Amazon vs Smashwords Pt II

Back in July I posted my first full-length mystery novel Death on a Dig to Smashwords. I also made it available through Amazon, although not on their Select program which also allows readers to borrow the book. Subsequently I’ve published three short stories to both sites as well.

Death on a Dig, Cover

Murder in the Clubhouse, cover, AAGPBL murder mystery

In the Early Hours Cover for Gwen Madden short story

Amends for the Dead Cover

I like Smashwords and I think their distribution capability is really valuable. There’s a learning curve, but I find it easy to use and there’s lots of help when you take a wrong step. But the reality for me is that although almost all my marketing efforts use links to Smashwords, I sell more on Amazon.

Do people who find a book on Smashwords that they think they would like to read then go to Amazon to see if it’s for sale there? It’s almost as though that’s the case.

Not to mislead people… I haven’t sold a lot of any of these stories, which isn’t surprising to me since I’m unknown as a fiction writer.

My short stories are all over the place. Murder in the Clubhouse is more YA than anything, set in the world of 1940s professional baseball when Canadians and American girls were recruited for the All-American Girls Professional Baseball League.

In the Early Hours is a sequel to Death on a Dig, featuring Gwen Madden.  A family friend has been murdered, his body found on a Toronto ravine park bench. The victim wasn’t a favourite with Gwen Madden, but her daughter Isabel is distraught. The best support Gwen can offer is to find the murderer.

Amends for the Dead, which is offered free on Wattpad [“the best place to share and read stories”], is a noirish present-day short story in which Lonnie Kuhl has to find why his friend was killed before he can find who did it.

Setting every story in a different sub-genre probably isn’t the best way to interest readers, but I feel like I’m still trying to figure out what I enjoy writing the most.

I have enrolled In the Early Hours and Murder in the Clubhouse on Amazon’s KDP Select, which means they’ve been ‘unpublished’ from Smashwords. I’ll let you know if sales rates change.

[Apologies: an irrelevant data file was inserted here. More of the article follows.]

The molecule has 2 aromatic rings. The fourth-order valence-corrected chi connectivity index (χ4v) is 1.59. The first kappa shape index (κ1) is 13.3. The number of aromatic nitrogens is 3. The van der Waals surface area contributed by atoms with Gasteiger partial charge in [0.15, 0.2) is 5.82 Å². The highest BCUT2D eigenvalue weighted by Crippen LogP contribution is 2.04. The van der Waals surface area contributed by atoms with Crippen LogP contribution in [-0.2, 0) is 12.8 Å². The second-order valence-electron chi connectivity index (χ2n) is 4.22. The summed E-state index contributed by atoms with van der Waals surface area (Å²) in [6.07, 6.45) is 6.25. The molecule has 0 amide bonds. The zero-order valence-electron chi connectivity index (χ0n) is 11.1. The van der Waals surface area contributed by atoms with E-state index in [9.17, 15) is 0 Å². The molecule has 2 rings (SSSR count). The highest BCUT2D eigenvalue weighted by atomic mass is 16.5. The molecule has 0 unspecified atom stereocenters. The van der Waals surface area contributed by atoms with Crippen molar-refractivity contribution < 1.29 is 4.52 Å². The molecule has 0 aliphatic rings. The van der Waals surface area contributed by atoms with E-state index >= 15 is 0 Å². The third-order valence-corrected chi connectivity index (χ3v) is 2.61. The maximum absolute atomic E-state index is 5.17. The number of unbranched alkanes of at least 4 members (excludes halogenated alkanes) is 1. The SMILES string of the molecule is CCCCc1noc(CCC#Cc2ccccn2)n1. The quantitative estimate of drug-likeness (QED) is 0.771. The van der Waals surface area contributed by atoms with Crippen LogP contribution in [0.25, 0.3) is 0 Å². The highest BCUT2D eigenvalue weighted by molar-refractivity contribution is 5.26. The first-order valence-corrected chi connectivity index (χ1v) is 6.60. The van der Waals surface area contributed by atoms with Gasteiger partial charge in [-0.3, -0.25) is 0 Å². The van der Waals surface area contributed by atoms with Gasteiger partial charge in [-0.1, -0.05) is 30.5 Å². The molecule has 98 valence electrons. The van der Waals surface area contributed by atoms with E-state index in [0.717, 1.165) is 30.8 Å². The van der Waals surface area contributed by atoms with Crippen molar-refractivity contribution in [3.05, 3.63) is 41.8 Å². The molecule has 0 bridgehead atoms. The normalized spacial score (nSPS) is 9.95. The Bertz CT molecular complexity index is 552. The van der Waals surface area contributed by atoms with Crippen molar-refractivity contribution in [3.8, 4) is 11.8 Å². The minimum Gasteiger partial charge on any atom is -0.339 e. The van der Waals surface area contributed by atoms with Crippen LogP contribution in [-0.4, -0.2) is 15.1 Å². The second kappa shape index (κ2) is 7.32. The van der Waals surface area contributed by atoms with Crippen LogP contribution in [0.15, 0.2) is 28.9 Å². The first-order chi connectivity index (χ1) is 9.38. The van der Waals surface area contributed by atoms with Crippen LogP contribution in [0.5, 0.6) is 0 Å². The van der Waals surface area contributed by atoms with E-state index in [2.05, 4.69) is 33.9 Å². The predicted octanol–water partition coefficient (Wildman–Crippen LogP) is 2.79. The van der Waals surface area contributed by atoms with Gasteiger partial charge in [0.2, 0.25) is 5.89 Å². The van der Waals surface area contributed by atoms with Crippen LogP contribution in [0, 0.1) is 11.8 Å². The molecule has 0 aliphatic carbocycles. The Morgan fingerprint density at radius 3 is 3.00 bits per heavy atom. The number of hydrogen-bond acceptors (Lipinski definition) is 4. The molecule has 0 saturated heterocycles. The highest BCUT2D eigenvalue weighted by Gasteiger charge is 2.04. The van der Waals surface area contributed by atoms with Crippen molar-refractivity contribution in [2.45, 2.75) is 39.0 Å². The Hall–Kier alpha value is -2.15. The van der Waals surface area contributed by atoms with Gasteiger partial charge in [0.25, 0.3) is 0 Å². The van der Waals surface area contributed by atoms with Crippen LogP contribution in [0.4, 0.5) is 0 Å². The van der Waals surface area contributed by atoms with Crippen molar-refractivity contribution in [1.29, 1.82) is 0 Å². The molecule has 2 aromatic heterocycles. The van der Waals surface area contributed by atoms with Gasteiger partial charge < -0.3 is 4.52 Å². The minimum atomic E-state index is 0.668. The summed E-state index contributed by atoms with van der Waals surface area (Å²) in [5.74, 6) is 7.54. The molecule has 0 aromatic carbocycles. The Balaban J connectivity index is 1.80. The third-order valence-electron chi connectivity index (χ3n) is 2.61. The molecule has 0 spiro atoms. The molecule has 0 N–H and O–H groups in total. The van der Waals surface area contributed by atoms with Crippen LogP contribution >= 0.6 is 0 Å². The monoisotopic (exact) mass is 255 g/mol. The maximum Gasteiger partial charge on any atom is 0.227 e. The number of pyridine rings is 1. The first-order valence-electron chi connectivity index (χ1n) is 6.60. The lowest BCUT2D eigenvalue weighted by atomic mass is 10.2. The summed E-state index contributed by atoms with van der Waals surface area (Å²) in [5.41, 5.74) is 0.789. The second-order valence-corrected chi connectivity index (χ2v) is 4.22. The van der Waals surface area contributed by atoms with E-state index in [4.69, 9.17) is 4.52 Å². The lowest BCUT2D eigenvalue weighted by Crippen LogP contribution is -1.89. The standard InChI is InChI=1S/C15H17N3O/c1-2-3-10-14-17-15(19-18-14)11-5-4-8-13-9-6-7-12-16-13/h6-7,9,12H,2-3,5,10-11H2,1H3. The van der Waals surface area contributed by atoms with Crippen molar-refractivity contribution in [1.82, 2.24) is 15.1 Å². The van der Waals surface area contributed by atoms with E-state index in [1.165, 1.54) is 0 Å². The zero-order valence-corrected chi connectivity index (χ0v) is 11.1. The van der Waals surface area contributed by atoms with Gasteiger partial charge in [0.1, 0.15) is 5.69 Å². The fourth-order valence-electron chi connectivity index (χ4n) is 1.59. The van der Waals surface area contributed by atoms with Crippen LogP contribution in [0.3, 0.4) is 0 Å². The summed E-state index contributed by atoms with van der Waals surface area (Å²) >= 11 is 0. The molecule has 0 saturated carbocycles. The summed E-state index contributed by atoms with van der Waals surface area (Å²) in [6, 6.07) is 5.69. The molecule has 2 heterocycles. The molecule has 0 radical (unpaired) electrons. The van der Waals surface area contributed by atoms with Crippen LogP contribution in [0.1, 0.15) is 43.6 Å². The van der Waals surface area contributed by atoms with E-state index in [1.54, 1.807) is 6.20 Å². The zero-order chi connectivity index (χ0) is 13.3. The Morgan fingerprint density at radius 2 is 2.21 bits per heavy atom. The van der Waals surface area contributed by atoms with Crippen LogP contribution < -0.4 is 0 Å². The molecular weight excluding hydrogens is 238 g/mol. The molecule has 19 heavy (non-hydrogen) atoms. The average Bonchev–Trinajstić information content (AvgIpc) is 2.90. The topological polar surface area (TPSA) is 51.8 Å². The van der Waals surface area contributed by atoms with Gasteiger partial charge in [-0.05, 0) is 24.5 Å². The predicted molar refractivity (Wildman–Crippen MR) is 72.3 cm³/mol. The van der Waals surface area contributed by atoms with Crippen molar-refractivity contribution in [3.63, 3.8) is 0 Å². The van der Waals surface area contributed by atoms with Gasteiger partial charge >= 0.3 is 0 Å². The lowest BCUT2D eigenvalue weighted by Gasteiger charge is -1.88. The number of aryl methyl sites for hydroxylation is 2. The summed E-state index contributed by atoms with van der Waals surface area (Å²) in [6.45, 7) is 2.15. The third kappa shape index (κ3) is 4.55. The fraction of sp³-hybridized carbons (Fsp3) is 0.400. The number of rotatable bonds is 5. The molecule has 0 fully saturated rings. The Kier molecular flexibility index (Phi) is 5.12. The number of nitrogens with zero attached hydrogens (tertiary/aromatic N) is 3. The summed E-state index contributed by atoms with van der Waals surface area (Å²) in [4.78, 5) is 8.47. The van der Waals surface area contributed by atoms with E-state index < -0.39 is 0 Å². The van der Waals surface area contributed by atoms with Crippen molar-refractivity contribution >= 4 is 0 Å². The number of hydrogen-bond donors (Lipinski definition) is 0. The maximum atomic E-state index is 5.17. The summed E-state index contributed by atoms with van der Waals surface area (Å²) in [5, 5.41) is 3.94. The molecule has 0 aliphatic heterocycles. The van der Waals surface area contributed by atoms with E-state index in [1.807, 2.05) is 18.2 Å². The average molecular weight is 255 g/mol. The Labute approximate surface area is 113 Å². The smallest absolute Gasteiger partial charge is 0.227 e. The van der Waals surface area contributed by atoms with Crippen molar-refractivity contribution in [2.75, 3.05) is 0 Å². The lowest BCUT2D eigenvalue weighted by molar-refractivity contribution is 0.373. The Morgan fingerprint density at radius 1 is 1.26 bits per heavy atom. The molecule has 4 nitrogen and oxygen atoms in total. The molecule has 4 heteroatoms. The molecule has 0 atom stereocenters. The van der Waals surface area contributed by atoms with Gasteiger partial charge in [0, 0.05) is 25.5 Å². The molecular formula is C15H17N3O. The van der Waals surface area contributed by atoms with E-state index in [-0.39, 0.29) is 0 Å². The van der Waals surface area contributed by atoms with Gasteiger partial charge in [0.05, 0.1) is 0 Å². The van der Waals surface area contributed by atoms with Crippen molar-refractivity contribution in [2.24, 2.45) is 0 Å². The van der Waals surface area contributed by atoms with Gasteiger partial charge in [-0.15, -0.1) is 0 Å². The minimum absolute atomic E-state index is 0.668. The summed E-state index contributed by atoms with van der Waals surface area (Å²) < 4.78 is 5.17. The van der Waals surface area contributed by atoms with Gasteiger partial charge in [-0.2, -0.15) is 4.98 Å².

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14 thoughts on “Amazon vs Smashwords Pt II

  1. Stopped by from IU. Can’t wait to hear what happens with your KDP Select. So many people say Select stopped being an advantage because they changed the free metrics. Now Select offers the countdown deals to entice people into exclusivity. So, I’m curious how that works out.

    Good luck to you!

  2. I was already following you but am stopping by as part of Indies Unlimited Blog Fest to show my support to you and your writing.

  3. S.A. Molteni

    Visiting by way of Indies Unlimited. Nice blog 🙂

  4. This seems to be the way is goes for most authors. Myself included Amazon out sells the Smashwords and yet both do play different roles in spreading our work.
    Indies Unlimited helped me find your site.

    • A good point. I’ve found a lot of interesting authors and web sites through Indies Unlimited too. For the record, I think I first found IU through Twitter.

  5. This seems to be the way is goes for most authors. Myself included Amazon out sells the Smashwords and yet both do play different roles in spreading our work.
    Indies Unlimited helped me find your site

  6. I find that the iTunes, Barnes & Noble, and Kobo sales via Smashwords are a good source of income. Give Smashwords a few months before you make a decision, Lois. If you use KDP Select, you won’t be able to sell your digital content anywhere else because of the exclusivity clause.

    (Found you via Indies Unlimited.)

  7. Yes, I realize there is a delay, and if it turns out that there have been sales yet to be reported, I’ll be very happy. I am also not abandoning Smashwords. I fully intend to publish there again, but I want to see whether the KDP Select program has advantages for an unknown author.

    I have considered creating a paperback version of DEATH ON A DIG, and CreateSpace seems to be the best service to use. However, it would be time consuming and right now I’m trying to focus on making some progress with my next book. I suspect that if I created a POD version right now it would just be more procrastination. I appreciate the suggestion, however. Although I’m very pleased with my ebook versions, I would eventually like to have a physical copy of everything I publish.

  8. Keep in mind there is up to a three-month delay before the Smashwords distributors post sales, so you may have sold more through Smashwords than you’re aware of at the moment. I just had a sale roll in last week that was made in the Apple iStore in August. Although like you, I seem to have more sales through Amazon too. Also like you, I don’t sell many books so it’s hard to gauge what’s working when you’re only analyzing ten sales!

    Have you considered creating a paperback version of DEATH ON A DIG? Almost half of my sales are actually of the paperback version (self-published through CreateSpace, which sells through Amazon). Again, that’s not saying much given the number of sales and I’m pretty sure most of my sales are to people who know me. Still, there’s something satisfying about having a physical copy of your own novel on your bookshelf, even if you are one of the few who ever buys it!

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